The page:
Entirely unconscious sedation is named as such because the dental professional puts the patient in a level 1 or 2 coma (based on a four-level scale). This option can only be performed in surgical clinics, in the operating room. This is the next level of Sedation Dentistry and uses intravenous injection drugs, just before and during the intervention.
The entire process is controlled by an anesthetist resuscitator doctor in the operating room. This is the best option for those who have an extreme fear of the dentist, or for those who have nauseated reflexes during dental care. According to experts, this protocol is very suitable for long and arduous sessions.
On a side note, this type of protocol cannot frequently be repeated and is reserved for specific interventions. Only a resuscitating anesthesiologist doctor can practice this type of sedation and only in the hospital environment.
Intravenous “non-conscious” sedation or Level 2 coma
Dentists at Gulfside Periodontics in Ocean Springs, Mississippi, use this option to induce a stage 2 coma by intravenous injection drugs, just before and during the procedure. General anesthesia is a massive protocol and has particular indications:
- This protocol is reserved for patients who require extensive dental work, most often surgical.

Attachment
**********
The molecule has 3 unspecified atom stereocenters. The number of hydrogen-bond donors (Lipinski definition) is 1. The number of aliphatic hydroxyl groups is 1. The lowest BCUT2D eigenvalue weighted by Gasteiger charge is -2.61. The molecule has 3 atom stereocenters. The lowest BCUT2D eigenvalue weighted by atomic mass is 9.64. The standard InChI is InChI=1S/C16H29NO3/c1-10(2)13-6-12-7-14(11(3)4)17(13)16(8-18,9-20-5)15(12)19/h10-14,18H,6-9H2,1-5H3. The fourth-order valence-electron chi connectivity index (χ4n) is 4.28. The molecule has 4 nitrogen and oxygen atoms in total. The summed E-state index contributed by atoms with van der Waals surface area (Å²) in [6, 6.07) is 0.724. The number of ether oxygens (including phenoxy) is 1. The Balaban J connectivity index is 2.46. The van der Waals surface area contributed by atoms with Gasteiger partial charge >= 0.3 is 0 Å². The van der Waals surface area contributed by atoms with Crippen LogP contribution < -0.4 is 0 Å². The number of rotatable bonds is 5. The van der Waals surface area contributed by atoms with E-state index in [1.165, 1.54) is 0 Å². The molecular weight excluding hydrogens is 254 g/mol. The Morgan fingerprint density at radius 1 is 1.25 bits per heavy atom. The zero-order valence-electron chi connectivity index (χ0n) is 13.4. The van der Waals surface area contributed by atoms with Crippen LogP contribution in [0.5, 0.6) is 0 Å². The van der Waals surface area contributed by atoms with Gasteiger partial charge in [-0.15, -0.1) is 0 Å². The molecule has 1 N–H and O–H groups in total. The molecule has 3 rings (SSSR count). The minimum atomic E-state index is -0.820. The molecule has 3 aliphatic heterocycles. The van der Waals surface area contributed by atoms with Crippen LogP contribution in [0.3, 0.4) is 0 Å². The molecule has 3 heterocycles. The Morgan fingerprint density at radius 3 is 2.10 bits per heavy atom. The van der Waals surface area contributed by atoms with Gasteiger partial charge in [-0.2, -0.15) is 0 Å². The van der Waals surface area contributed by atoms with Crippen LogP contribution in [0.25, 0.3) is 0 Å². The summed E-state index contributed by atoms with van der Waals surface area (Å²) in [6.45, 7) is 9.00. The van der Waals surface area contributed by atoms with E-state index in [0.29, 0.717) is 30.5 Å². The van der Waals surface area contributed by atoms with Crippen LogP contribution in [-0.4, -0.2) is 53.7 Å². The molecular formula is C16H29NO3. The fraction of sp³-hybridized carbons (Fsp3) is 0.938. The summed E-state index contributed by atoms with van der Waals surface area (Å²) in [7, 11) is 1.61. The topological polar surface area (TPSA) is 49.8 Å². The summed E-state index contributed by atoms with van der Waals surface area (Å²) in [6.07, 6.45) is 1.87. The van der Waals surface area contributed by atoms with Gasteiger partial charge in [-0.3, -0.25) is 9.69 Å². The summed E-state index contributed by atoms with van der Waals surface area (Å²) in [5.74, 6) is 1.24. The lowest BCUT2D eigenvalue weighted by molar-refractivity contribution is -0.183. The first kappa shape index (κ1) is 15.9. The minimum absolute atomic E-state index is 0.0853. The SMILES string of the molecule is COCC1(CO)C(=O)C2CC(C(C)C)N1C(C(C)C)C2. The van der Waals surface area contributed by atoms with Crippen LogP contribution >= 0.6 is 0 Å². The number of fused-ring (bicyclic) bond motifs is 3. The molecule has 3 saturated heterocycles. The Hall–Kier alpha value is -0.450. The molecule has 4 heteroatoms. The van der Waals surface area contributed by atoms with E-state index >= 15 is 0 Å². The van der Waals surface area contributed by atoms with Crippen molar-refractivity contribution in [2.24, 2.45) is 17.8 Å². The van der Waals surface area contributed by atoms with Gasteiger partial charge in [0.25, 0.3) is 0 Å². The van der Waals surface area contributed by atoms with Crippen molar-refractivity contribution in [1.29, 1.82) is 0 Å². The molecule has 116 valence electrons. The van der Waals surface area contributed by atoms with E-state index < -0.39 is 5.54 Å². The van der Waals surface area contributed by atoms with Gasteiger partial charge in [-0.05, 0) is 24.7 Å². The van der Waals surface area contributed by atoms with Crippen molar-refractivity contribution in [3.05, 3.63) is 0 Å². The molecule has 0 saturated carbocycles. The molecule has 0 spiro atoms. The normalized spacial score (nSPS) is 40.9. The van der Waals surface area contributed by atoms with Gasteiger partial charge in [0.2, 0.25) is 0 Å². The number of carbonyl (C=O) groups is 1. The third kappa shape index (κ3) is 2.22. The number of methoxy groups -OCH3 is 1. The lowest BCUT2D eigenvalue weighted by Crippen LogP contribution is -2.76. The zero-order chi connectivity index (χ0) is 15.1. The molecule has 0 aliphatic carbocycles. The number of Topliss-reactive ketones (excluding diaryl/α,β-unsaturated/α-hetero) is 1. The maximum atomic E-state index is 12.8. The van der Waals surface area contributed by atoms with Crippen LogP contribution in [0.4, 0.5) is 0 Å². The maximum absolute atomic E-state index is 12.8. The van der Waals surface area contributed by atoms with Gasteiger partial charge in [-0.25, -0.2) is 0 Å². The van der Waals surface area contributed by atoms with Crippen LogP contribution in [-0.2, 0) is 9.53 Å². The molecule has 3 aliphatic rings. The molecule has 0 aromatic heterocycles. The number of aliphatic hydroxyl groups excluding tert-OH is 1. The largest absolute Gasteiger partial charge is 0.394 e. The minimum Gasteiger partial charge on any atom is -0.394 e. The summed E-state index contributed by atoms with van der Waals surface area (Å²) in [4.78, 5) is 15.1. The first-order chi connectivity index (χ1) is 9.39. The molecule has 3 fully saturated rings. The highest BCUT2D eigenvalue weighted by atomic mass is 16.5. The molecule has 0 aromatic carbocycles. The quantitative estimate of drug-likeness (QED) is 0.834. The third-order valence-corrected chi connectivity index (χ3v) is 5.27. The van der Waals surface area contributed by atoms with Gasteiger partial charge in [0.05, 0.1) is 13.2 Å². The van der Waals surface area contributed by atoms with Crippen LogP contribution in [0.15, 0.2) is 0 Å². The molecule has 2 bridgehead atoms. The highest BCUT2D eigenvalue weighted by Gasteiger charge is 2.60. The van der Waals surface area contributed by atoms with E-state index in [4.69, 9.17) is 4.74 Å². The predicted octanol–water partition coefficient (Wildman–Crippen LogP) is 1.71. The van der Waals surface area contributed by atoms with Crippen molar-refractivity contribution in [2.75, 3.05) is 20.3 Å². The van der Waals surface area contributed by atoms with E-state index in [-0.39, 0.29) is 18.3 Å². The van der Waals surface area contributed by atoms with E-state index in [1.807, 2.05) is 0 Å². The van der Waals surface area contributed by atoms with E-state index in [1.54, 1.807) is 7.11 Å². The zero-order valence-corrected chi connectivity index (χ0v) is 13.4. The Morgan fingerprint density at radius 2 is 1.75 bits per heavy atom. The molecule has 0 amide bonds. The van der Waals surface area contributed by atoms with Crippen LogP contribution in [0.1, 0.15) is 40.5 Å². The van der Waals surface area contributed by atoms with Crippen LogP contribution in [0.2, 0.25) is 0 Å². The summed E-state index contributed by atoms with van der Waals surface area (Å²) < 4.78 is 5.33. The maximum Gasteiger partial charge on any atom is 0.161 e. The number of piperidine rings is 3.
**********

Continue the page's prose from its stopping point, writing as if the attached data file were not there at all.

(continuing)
- It is reserved for patients who require, due to a poor general condition, special monitoring of their vital functions in the operating room and which must be intubated.
- Used for patients who are afraid of going to the dental clinic or have nausea reflexes during dental care.
- It is excellent for pain-free dental treatments for either phobic patients or geographically remote patients who wish to limit their visits.
There are downsides, however, to this type of protocol. For instance, it must be justified either by the operative indication or because the patient presents general pathologies. To learn more, contact Gulfside Periodontics of Ocean Springs.
Meet our providers:
Blake Benefield & Matt Chiniche
Matt Chiniche, CRNA
Matt completed his education and anesthesia training at The University of Mississippi and Arkansas State University. There, he rotated through many Memphis, TN area hospitals providing anesthesia for a variety of patient populations, including the world renowned St. Jude Children’s Hospital and Baptist Health Systems. After his training, he moved back home to the Mississippi Gulf Coast and accepted a position at Memorial Hospital in Gulfport, MS. He has since become affiliated with multiple area hospitals and provides anesthesia for additional outpatient clinics, surgery centers, and offices as an independent anesthesia provider. He is also a United States Naval Reservist providing independent anesthesia at The Naval Hospital of Pensacola.
Blake Benefield, CRNA
Blake was born and raised here on the Mississippi Gulf Coast. Blake graduated from Harrison Central High School, and then obtained a Bachelor’s Degree in Biological Sciences from The University of Southern Mississippi and a Bachelor’s of Science in Nursing from the University of South Alabama. After working in Intensive care, Blake completed anesthesia training at Louisiana State University Health Sciences Center in New Orleans. While in training, he did clinical training at LSU University Hospital, V.A. hospital, Oschner Medical Center, and many other clinical sites. Following graduation, Blake returned to the Mississippi Gulf Coast where is credentialed and works at Gulfport’s Memorial Hospital and Garden Park Medical Center.